Marking a significant milestone in the continuous improvement of knowledge exchange in universities, the first iteration of the Knowledge Exchange Framework (KEF) has been published. It is designed to increase the efficacy and efficiency of public funding for knowledge exchange and to further a culture of continuous improvement in universities.

The ‘KEF’, as it is commonly known to many in the higher education sector, compares English universities on a like-for-like basis, with similar universities grouped together with their peers in ‘KEF clusters’ based on factors like their size, specialisation and the intensity of their research activities. It compares a broad range of knowledge exchange activities including public and community engagement, working with partners ranging from big businesses to small local firms, and how they commercialise their research.

The development of a Knowledge Exchange Framework presents a novel and exciting proposition. In the words of Jo Johnston, former Universities and Science Minister, first announcing the creation of a knowledge exchange framework in 2017, “If we are to meet our national goals to increase R&D, we will need to continue to deepen these forms of engagement. Demonstrating this engagement and the associated economic impact will be important in making the case to the public and within government that increased public investment in research is justified”.

Underpinning the KEF is a series of metrics (predominantly collected through HESA’s HE-BCI survey) covering a wide range of a university’s activities. These then go into seven perspectives, for which each university receives a decile score displayed in relation to the average for its cluster. The website displays all this information into a simple dashboard- an easily interpreted, visually interesting series of charts and graphs that allow easy comparison of where the universities’ strengths lie.

Why the KEF matters

After a series of consultations, workshops and delays due to Covid, Research England’s publication of the KEF is a hugely positive step in the drive to enhance and develop knowledge exchange activity in universities.

Encouraging universities to see how they compare against a cluster average and pushing themselves to go further is about continuous self-improvement. The Knowledge Exchange Framework will help English universities understand where their strengths are, relative to others with similar missions, and showcases a diverse picture of the tremendous work they do in their respective places, nationally and internationally.

The KEF metrics could not possibly capture all of the diversity of knowledge exchange that happens across the university sector, particularly when it comes to the civic agenda. With this in mind, over 117 of the universities also provided additional detailed narratives of the work they do to build public and community engagement and to promote economic growth in their local area. These narratives bring to life the stories behind the metrics.

Examples of the kinds of projects detailed in the narratives include working with local partners to:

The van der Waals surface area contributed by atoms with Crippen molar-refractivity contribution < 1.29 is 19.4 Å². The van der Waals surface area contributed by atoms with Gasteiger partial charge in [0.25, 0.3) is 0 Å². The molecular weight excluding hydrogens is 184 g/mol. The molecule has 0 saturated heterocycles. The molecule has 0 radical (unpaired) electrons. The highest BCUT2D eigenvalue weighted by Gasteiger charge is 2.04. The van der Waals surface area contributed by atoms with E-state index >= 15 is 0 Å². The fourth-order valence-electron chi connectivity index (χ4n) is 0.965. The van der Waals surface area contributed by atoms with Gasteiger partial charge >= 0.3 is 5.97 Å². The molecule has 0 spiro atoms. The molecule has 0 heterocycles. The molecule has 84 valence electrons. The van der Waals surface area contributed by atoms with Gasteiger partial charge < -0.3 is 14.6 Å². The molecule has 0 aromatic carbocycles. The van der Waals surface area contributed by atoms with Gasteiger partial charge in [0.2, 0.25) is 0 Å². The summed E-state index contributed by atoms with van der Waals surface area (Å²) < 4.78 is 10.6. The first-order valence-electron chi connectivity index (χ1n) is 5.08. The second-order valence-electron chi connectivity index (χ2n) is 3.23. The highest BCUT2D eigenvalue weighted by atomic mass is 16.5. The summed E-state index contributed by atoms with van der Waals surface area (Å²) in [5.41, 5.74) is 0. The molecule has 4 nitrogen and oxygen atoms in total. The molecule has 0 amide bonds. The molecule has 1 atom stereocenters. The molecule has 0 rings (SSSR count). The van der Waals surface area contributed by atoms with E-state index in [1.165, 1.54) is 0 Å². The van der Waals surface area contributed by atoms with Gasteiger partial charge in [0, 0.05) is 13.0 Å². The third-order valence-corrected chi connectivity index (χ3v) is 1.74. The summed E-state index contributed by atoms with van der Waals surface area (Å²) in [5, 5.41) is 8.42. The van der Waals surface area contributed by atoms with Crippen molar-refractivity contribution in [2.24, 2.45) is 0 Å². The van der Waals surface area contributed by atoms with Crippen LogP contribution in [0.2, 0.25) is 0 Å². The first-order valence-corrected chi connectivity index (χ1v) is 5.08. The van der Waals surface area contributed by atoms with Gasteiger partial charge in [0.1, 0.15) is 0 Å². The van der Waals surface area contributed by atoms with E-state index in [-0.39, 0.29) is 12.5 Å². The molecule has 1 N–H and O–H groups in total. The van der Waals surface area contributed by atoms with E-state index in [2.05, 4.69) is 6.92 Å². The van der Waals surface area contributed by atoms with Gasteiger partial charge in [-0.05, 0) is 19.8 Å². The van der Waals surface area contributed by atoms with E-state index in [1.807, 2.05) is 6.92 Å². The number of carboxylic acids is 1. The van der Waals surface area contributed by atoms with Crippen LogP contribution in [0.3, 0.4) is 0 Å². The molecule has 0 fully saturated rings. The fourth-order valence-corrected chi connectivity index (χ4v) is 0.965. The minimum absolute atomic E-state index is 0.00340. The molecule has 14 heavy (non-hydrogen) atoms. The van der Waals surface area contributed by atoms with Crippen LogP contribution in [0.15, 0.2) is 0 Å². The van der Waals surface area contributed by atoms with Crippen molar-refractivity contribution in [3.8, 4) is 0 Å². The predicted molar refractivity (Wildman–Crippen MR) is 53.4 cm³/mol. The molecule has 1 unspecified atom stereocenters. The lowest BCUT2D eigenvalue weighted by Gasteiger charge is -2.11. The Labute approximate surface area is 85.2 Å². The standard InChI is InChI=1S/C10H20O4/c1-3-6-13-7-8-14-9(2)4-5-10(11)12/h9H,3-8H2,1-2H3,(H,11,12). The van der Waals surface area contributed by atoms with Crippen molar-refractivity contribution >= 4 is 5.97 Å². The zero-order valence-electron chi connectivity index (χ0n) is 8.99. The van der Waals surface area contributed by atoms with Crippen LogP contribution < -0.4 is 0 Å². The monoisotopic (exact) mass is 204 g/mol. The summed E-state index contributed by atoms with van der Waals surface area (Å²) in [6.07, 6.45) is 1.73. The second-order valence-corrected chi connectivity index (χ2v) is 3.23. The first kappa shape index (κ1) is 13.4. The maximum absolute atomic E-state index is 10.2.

• Redevelop and reinvigorate previously disused brownfield sites
  • Identify skill gaps and develop curricula and courses to address them
  • Boost research and development to attract investment in the local area

The inclusion of narratives in the KEF mark the first time that detailed, qualitative information about how universities build community engagement and promote growth in their local areas has been collected together in a structured and systematic way, allowing for easy comparison.

These narratives now constitute a rich resource of examples to demonstrate the value that universities bring to their communities, beyond just teaching and learning.  In light of the upcoming R&D Places Strategy and the Government’s commitment to levelling up, these detailed, real-life examples of universities’ contributions to their local areas will be important for the Government to take note of.

What next for the KEF?

With a KEF review planned in the Autumn, this is only the first iteration of the KEF, with a particular focus on areas where the KEF metrics do not fully capture the breadth of knowledge exchange. The KEF metrics have been scrutinised in the past for not including student placements, public sector impacts, media and broadcast appearances, consulting, coaching and training and importantly, in-kind flows (largely predominant in the Arts sector). Others have pointed out that the alumni impact, one of the UK’s biggest exports, with generations of alumni spread across industries all over the world, is not yet captured.

However, without doubt the KEF is not just about capturing university Knowledge Exchange Activity, it will also support and effect positive development.

In a webinar hosted by the Culture Capital Exchange in March, universities recognised the significance that the KEF has had on their internal processes, celebrating that this exercise has helped to surface these initiatives across their universities, capturing the value that many of their collaborative projects do have but is often overlooked.

Research England has succeeded in developing a refreshing and challenging new tool to make sense of what happens in the sector. Clustering helps to bring groups of similar institutions for the KEF allowing for small but specialist universities to showcase their particular strengths and the new data dashboards deliver increased visibility and accountability.

The data shows the rich contributions universities make, both economically and socially, at both local and national levels.